I was curious past up an R1 for 400 years ago and an FAL for 800. Now I'm regretting because they are illegal. My wife and I are looking to buy a house. Then kids. Hoping at some point being able to get some property in Pa while it is still a free state. If that happens maybe Ill finally get my FAL fix.Im not sure easy is the word. You need to learn the weapon. then theres your parts count, etc. It is fun though. I did an Austrian STG-58, and a FAL-O (izzzy or Israeli FAL). Sadly they had to move out of state. A big factor on the barrel is its age and condition. My Austrian just had to be torqued down, no washers. The FAL-O is a different creature, but I doubt thats what you will be building.
As far as a FAL w/o a pistol group, never seen one, and wouldn't want to. The receiver has a long stud you would have to remove, then some bizarre grip, which might or might not be legal would have to be put on, if one could. In Kali people have come up with a bunch of really stupid, ugly, and uncomfortable grips to try to skirt the issue. Don't know the legality of all of them for us. I will stick to my AR-15 with its bullet button.
Entreprise is out of business. Back in the day they were a good company. I don't know what happened but I read some time back that the service and quality went downhill. Probably what led to the closing.Go to DSARMS they got everything FAL, and theres also Entreprise arms.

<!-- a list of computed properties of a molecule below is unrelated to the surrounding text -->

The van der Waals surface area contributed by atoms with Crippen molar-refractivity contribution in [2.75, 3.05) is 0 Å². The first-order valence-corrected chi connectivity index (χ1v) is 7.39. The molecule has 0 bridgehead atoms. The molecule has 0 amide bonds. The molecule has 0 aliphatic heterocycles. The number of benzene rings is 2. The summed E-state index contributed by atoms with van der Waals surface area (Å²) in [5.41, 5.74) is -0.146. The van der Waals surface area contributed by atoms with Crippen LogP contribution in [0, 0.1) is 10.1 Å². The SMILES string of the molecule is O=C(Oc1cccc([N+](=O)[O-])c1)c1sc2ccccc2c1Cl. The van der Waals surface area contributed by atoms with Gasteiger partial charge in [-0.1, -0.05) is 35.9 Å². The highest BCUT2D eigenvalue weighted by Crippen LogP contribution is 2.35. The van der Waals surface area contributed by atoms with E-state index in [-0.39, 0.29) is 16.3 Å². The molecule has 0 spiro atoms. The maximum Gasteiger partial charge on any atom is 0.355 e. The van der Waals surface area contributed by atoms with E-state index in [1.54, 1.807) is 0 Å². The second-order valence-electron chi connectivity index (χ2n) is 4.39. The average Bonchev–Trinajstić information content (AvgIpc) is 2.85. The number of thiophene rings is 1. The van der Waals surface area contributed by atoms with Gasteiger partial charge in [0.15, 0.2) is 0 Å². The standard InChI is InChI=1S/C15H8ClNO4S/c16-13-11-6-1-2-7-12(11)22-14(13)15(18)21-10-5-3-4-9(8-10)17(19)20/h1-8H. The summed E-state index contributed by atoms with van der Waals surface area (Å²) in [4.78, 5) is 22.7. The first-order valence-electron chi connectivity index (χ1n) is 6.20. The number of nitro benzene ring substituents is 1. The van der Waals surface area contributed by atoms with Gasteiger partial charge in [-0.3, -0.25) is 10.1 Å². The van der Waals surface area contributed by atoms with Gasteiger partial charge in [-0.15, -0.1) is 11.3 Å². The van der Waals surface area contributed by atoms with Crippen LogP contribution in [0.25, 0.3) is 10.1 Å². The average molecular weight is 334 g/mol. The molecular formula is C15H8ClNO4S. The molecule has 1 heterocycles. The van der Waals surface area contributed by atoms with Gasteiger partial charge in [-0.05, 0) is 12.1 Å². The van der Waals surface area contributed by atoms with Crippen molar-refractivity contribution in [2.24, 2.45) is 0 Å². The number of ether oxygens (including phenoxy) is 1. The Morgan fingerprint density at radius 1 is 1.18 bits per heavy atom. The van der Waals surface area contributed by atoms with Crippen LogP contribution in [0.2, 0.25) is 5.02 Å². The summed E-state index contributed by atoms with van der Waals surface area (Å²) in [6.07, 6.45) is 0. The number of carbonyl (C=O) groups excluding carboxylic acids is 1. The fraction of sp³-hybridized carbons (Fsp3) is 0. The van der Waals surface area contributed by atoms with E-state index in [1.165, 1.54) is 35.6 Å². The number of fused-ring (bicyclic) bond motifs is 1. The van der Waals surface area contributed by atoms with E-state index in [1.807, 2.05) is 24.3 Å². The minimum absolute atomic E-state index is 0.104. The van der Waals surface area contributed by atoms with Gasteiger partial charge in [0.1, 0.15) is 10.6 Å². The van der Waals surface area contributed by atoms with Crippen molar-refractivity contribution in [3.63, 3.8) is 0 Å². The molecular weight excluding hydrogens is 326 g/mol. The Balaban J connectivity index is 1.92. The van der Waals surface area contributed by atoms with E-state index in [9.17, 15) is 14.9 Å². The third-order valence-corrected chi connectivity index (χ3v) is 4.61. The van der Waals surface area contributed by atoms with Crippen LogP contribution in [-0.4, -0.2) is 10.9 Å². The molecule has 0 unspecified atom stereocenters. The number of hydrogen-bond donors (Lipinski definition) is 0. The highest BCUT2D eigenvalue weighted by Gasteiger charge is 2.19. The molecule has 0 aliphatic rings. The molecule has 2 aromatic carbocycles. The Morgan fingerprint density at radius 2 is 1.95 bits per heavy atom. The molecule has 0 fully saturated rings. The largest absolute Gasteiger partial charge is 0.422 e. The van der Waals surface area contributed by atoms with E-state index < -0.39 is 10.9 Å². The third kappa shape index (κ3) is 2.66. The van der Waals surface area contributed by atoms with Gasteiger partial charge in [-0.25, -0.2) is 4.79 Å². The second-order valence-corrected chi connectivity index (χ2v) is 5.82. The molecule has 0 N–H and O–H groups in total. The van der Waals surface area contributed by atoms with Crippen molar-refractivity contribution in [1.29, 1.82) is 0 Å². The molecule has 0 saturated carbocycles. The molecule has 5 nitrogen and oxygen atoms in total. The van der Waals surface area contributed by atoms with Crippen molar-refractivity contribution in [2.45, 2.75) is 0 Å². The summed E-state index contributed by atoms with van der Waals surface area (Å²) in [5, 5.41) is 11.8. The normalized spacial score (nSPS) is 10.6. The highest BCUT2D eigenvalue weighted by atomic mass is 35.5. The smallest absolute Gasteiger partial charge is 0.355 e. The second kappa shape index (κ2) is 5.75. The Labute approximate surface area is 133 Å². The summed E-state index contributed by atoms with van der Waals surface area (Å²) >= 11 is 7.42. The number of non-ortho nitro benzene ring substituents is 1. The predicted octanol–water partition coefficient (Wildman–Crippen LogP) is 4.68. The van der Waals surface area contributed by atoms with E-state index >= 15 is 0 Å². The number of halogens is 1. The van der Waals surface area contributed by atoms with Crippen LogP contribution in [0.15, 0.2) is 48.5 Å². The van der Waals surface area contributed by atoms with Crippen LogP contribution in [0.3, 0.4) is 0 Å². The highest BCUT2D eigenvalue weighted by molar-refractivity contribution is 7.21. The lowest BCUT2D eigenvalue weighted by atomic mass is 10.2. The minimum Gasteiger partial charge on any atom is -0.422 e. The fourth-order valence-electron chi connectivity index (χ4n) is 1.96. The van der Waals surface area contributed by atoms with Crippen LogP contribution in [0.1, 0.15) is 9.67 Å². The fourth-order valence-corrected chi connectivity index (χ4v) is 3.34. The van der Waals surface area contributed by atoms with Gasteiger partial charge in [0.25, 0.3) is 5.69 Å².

If he removes psitol grip and collapsible stock, and doesn't havyle a bayo lug or threaded flash hider shouldn't he be good to go? Or he can just pin the mag into the well and keep all the other features?In New York, it would be against the law to build such a rifle. Other than that I don't think its terribly hard. Should be plenty of build sites out there.
The hardest part is getting your barrel dialed in perfectly. It took me 2 hours on adjusting the barrel on my rifle. It is a tack driver and I have no bullet drift at all.Aside from the Head Space issue which I would bring to a gunsmith, how hard is it to build a FAL?